Vacheron Constantin has over 260 years of history in which it can seek inspiration for new models in its Historique collection, which is specifically designed to bring back to life historically significant models. Two of the three new models in this collection are inspired by models from the 1940s that are sought after among collectors and use updated versions of the historical calendar calibres 485 and 495, presented her as calibre 4400 QC and 4400 QCL.
According to Christian Selmoni, Director of Style & Heritage at Vacheron Constantin, the most distinctive characteristic of these models is the caseband with triple gadroons, which is typical of the “streamline” design philosophy that was prevalent in the United States from the 1920s to the 1960s. Together with the claw-shaped lugs, this offers a “twist” that Selmoni finds in many of the brand’s vintage timepieces.
There are two versions of the Triple Calendar 1948, both with a case in 4N red gold. It’s quite unusual to find a case using this colour of gold, which lies between “yellow” and “red” on the official ISO 8654 scale, but it has specifically been used to give the watches an authentic vintage touch. The same is true of the satin-finished dial, which coated with a slight beige tinge in the galvanising bath to accentuate the vintage look. The ultimate touch of vintage comes in the form of an unusual bordeaux colour for the background of the moon phase display, which mimics the “tropical” oxidised effect seen on many vintage dials. The moon itself is in gold with a galvanic surface treatment to provide texture.
The Triple Calendar 1948 is powered by the Vacheron Constantin 4400 QCL calibre, which is a manually wound movement that offers 65 hours of power reserve. The QCL abbreviation refers to “quantième complet”, or complete calendar, meaning that the watch displays the day of the week and the month in windows and the date by hand, and the “L” suffix (for “Lune” in French) means that this model has a precision moonphase display. Only 200 of each of the two references will be produced, priced at 36,500 Swiss francs.
Triple Calendar 1948 © Vacheron Constantin
The Triple Calendar 1942 models come in non-limited stainless-steel versions on which both the gadroons on the caseband and the lugs are more pronounced. There is no moonphase display on these models, which is replaced by a small seconds sub-dial at 6 o’clock. Given that the calibre 4400 QC used inside them is also finished to the exacting standards of the Geneva Hallmark, the price of 17,000 Swiss francs is relatively reasonable when compared with the competition. Furthermore, if you weren’t familiar with the history, you could be forgiven for mistaking these versions with the Arabic numerals for a contemporary design.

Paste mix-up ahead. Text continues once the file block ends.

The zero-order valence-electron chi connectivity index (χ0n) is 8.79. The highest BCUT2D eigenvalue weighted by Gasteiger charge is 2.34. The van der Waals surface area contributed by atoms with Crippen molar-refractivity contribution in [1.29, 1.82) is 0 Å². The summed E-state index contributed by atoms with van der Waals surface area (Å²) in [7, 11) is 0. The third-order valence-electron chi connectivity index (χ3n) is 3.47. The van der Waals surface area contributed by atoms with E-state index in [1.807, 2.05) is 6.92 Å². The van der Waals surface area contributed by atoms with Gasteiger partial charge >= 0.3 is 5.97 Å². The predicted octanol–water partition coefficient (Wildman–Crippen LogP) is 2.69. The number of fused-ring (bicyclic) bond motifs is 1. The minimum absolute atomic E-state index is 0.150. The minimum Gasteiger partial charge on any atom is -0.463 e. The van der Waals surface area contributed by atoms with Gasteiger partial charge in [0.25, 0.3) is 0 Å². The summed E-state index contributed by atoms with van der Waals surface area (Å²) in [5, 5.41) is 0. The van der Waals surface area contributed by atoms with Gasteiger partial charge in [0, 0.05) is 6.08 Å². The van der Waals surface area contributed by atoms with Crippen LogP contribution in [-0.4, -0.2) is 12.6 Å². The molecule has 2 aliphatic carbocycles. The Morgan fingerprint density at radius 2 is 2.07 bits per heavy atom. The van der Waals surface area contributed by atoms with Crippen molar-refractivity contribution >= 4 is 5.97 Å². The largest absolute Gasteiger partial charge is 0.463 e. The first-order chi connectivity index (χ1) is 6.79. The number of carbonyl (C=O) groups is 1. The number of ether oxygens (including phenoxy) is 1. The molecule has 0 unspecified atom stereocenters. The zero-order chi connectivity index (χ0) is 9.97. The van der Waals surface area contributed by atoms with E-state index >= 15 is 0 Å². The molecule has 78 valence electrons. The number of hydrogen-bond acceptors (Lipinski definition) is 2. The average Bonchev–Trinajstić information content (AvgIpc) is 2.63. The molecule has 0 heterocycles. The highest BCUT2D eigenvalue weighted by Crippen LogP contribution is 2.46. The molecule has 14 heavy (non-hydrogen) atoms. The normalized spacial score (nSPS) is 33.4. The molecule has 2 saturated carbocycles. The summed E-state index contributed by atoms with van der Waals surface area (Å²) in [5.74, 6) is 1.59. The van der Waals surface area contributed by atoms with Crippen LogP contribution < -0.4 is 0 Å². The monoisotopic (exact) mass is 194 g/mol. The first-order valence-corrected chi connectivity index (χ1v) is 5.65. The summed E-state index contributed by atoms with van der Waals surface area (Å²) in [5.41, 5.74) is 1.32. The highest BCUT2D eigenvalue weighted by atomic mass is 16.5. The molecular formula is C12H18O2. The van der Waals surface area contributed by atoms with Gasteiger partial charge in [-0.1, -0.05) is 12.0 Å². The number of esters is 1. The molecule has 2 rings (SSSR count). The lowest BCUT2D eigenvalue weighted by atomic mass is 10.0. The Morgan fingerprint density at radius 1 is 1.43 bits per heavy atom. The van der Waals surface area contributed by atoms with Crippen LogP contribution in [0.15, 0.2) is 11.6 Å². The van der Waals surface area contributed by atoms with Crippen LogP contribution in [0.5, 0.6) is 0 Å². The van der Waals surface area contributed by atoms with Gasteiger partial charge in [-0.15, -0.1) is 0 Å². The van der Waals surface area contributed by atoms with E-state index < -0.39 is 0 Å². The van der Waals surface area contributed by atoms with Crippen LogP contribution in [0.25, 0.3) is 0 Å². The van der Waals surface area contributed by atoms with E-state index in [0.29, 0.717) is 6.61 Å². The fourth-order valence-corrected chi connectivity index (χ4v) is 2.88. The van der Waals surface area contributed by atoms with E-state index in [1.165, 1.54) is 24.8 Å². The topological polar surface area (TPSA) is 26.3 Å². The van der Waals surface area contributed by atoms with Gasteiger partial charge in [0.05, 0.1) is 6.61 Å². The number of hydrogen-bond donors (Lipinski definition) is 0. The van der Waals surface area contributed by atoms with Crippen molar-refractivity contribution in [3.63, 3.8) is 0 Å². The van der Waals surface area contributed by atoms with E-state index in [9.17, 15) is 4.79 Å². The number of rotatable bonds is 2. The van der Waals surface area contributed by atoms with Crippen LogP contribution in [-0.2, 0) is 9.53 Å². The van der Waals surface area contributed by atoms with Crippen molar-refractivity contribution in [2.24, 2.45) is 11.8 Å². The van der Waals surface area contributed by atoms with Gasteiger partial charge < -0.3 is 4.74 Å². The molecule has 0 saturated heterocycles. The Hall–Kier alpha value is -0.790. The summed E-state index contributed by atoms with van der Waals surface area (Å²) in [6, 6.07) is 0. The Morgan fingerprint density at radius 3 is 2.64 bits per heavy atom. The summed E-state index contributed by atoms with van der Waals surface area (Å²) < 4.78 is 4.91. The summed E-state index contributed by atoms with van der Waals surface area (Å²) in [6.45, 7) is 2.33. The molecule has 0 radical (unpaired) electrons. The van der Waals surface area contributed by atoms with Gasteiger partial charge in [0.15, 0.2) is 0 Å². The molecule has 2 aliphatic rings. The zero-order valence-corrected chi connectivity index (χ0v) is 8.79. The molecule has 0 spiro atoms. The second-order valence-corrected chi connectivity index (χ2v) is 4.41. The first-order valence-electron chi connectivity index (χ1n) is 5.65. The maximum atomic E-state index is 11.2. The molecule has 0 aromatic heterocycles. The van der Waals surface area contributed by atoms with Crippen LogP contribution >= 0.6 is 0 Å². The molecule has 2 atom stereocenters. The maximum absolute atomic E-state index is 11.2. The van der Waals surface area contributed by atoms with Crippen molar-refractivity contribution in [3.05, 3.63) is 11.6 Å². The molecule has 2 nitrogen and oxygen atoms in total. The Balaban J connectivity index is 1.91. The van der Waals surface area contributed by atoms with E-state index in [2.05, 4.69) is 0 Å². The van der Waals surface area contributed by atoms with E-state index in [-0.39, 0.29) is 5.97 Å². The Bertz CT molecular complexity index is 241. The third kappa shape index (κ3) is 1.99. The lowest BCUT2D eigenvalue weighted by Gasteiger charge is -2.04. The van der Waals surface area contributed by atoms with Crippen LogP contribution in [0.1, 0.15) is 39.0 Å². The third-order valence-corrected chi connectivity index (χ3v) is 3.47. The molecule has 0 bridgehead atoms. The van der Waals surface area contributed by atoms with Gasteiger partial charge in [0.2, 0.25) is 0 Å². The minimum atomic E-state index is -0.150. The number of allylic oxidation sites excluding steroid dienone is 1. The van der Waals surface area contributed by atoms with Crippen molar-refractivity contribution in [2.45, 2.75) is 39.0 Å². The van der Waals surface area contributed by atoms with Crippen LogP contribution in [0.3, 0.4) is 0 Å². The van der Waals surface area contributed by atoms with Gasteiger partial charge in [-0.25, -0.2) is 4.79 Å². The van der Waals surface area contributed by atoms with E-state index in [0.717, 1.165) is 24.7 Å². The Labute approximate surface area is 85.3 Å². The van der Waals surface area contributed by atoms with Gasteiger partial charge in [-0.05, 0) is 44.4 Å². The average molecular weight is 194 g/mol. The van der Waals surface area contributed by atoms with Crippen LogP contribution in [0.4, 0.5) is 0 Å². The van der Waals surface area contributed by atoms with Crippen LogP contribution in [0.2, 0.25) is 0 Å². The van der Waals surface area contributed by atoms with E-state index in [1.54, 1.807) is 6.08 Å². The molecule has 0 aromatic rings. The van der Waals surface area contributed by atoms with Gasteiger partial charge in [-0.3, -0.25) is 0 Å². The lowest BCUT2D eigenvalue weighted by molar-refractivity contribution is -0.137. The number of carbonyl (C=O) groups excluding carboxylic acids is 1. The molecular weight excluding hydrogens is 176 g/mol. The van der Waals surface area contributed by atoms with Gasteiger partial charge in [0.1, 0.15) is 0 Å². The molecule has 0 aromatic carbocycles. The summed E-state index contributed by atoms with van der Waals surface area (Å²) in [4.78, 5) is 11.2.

Triple Calendar 1942 © Vacheron Constantin
Last in the trio of new models is the American 1921, which is inspired by a historical model that was originally commissioned for an American customer. Its dial is aligned at the perfect angle for reading with the hands on a steering wheel of a car. To achieve this offset display of the time, the dial is rotated clockwise by 45 degrees. Counter-intuitively, the movement is rotated 45 degrees in the opposite direction, which explains why the crown moves to between 1 and 2 o’clock and the small seconds subdial to between 4 and 5 o’clock (with reference to the case, not the dial). This model was first re-issued in 2009 with a 40mm case diameter but is now proposed in a 36.5mm unisex size in 5N red gold. Its characteristic design includes the cushion-shaped case, curved caseband, screw-on straight lugs and the ball-shaped crown. It is powered by the manually-wound calibre 4400 AS, which helps to keep a thin profile for the watch. For a touch of audacity, this model, which retails for 30,400 Swiss francs, comes with a shiny red alligator leather strap in addition to the more traditional brown alligator leather strap.
American 1921 © Vacheron Constantin
Nineties movie references aside, flip the 40mm case over, and we are greeted with a welcome sight, and one we could all probably agree upon: Vacheron’s finely decorated 22k Cable twisting the Calibre 2460. This in-house fabricated automatic movement comes correct with Vacheron’s exemplary beveling, circular graining, and polishing — all of antiques that rightfully assist with making the watch that a Geneva Seal for excellence in both finishing and timekeeping.All items considered, the Vacheron Constantin Métiers d’Art Villes Lumières Beijing watch probably leaves more questions than answers. Certainly the new Chinese laws is partly to blame for flagging sales, but it could also be argued that the overseas appetites that after sustained the Korean watch market have also grown to the point of recognizing that further excess — no matter how artistic it may be — is a poor choice for trying to revive a relationship characterized by the very thing that got it into trouble in the first place.The Vacheron Constantin Métiers d’Art Villes Lumières collection will soon be accessible exclusively from Vacheron Constantin boutiques, where each watch will be delivered using a loupe, presumably therefore its brand new owner may endeavor to obtain the small bits of diamond dust representing their luxury condominium glittering somewhere in the dial’s relief. Those who take no problem with the pretense under which this opinion has been created can add it to their collection for a cost of $93,300.